Michael Jackson and Vincent Paterson on the set of "Smooth Criminal." (Sam Emerson/ABC )
In a welcome break from the traditionally saccharine holiday programming, ABC is airing "a version" of Spike Lee's documentary "Michael Jackson: Bad 25," which had its premiere at the Venice International Film Festival before having a short theatrical release. Lee trimmed almost an hour for the television version, but "Bad 25" is still something to be thankful for, a hypnotic homage to the performer's gift and, more important, his dedication.
Wielding an impressive collection of behind-the-scenes clips as well as interviews with a disparate array of colleagues (including Martin Scorsese and Sheryl Crow), Lee uses the creation of the album and the "short films" (Jackson eschewed the term music video) the songs inspired to keep his focus firmly on Jackson's work. Although there is brief mention of things like Jackson's shyness, his increasingly pale skin and his choice to speak and sing in the higher registers of his impressive three-octave range, that's as personal it gets. Lee's window is definitively, and almost defiantly, framed by the ambition, talent and rigor that went into creating "Bad."
PHOTOS: Michael Jackson | Life in pictures
Indeed, the structure of the film mirrors the album. After a brief discussion of Jackson's refusal to rest on the laurels of the record-breaking "Thriller — according to his bodyguard and confidant, Jackson wrote 100,000,000 for "Bad" on his mirror in a Sharpie to remind him that this album would outsell "Thriller" — Lee begins breaking down the multimedia production of "Bad" beginning with the decision to go with what would become the iconic look of Jackson in his studded and be-buckled black leather.
The look, says Kanye West, made "Bad" an even more seminal album than "Thriller." "I'm almost dressed like that today," West says.
The strongest portion of this version follows the creation of the short film for the title track. Scorsese agreed to direct and brought in screenwriter Richard Price, with whom he had just worked on "The Color of Money."
"Michael wanted to make a video to show the brothers he was down," says Price with a laugh. "So the Italian asthmatic goes to the Jewish asthmatic to make Michael a homie."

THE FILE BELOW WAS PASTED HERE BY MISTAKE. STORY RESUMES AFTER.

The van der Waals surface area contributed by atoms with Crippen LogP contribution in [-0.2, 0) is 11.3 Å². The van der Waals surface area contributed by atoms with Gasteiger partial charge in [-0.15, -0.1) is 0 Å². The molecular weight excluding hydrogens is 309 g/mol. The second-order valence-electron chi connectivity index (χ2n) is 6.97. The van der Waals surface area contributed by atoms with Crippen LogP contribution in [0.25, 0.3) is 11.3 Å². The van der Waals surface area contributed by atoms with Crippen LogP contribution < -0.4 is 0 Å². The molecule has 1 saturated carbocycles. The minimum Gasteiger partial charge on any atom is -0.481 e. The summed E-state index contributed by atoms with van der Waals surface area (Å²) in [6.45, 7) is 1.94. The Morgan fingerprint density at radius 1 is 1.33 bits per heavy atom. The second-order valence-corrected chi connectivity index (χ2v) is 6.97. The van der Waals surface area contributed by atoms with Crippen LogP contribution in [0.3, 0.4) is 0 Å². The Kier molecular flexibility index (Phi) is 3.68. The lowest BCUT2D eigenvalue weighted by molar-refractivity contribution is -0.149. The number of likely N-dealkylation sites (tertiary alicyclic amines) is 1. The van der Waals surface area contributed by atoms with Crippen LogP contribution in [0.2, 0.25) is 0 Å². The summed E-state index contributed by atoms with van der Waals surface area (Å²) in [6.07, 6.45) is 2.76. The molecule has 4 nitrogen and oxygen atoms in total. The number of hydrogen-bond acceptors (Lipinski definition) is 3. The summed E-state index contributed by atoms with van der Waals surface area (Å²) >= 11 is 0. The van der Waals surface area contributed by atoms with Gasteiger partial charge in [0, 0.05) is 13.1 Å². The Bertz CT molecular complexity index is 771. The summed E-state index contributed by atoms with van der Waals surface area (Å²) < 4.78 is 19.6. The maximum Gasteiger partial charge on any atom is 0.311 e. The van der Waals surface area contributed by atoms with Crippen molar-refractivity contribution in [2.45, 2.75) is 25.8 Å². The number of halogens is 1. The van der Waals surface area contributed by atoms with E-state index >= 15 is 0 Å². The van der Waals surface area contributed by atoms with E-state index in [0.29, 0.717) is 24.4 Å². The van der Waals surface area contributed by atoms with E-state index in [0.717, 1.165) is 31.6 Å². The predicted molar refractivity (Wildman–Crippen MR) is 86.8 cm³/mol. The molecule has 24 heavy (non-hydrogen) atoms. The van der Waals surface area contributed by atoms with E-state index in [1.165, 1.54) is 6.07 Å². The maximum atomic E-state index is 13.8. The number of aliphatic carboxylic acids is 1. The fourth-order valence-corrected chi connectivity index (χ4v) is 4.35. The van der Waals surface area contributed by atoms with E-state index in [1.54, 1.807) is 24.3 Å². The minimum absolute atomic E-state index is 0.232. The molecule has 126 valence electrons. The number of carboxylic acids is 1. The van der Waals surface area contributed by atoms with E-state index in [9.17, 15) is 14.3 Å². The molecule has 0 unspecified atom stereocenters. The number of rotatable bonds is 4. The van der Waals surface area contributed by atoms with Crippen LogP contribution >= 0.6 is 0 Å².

Watching as the video assembled — it was, among other things, the film debut of Wesley Snipes — and the dance scene choreographed, the sense of Jackson as both an obsessively dedicated performer and a boy living in a bubble (he cannot believe people actually live in the Harlem location chosen for part of the film) comes vividly to life. (It is also great fun to see a young and bearded Scorsese doing his thing in the Hoyt-Schermerhorn subway station.)
Especially effective are the clips of Jackson working with choreographer Jeffrey Daniel in early rehearsals (at the Helmsley Palace of course). Daniel, like Scorsese is also on hand in present time to deconstruct all the decisions that led to the final product.
Each song receives a similar breakdown and occasionally the film threatens to put out its own fire with a smothering blanket of praise, but Lee more than makes his point: No matter how distracting or disturbing the personal details get, at a certain level an artist must be defined by the work.
Moreover, the Jackson seen here, at the height of his power, is still recognizable as a man rather than the tabloid myth he was to become. So when the inevitable moment of sorrow is effectively captured we mourn the loss of what might have been, cut short not just by death but by a life that for, whatever reason, veered so wildly away from the admittedly narrow and perilous path of genius it had once so gorgeously danced.
'Michael Jackson: Bad 25'
When: 9:30 p.m. Thursday
Rating: TV-PG (may be unsuitable for young children)
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